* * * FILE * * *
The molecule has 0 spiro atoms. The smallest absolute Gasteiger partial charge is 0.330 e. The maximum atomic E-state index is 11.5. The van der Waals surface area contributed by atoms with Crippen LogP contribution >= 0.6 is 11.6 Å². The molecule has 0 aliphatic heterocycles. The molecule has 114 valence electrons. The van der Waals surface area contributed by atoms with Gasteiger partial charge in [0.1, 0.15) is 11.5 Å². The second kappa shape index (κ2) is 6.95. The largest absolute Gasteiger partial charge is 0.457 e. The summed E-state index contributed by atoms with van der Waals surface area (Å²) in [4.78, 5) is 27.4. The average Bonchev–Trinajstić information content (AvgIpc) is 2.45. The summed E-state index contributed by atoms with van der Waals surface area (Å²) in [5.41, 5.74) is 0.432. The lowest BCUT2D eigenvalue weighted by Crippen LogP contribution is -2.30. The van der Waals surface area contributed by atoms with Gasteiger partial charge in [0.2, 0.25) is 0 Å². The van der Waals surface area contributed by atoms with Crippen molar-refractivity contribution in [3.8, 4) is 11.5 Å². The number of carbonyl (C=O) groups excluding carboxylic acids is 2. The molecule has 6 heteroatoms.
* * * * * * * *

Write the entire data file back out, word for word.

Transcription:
The molecule has 0 spiro atoms. The smallest absolute Gasteiger partial charge is 0.330 e. The maximum atomic E-state index is 11.5. The van der Waals surface area contributed by atoms with Crippen LogP contribution >= 0.6 is 11.6 Å². The molecule has 0 aliphatic heterocycles. The molecule has 114 valence electrons. The van der Waals surface area contributed by atoms with Gasteiger partial charge in [0.1, 0.15) is 11.5 Å². The second kappa shape index (κ2) is 6.95. The largest absolute Gasteiger partial charge is 0.457 e. The summed E-state index contributed by atoms with van der Waals surface area (Å²) in [4.78, 5) is 27.4. The average Bonchev–Trinajstić information content (AvgIpc) is 2.45. The summed E-state index contributed by atoms with van der Waals surface area (Å²) in [5.41, 5.74) is 0.432. The lowest BCUT2D eigenvalue weighted by Crippen LogP contribution is -2.30. The van der Waals surface area contributed by atoms with Gasteiger partial charge in [0.2, 0.25) is 0 Å². The van der Waals surface area contributed by atoms with Crippen molar-refractivity contribution in [3.8, 4) is 11.5 Å². The number of carbonyl (C=O) groups excluding carboxylic acids is 2. The molecule has 6 heteroatoms.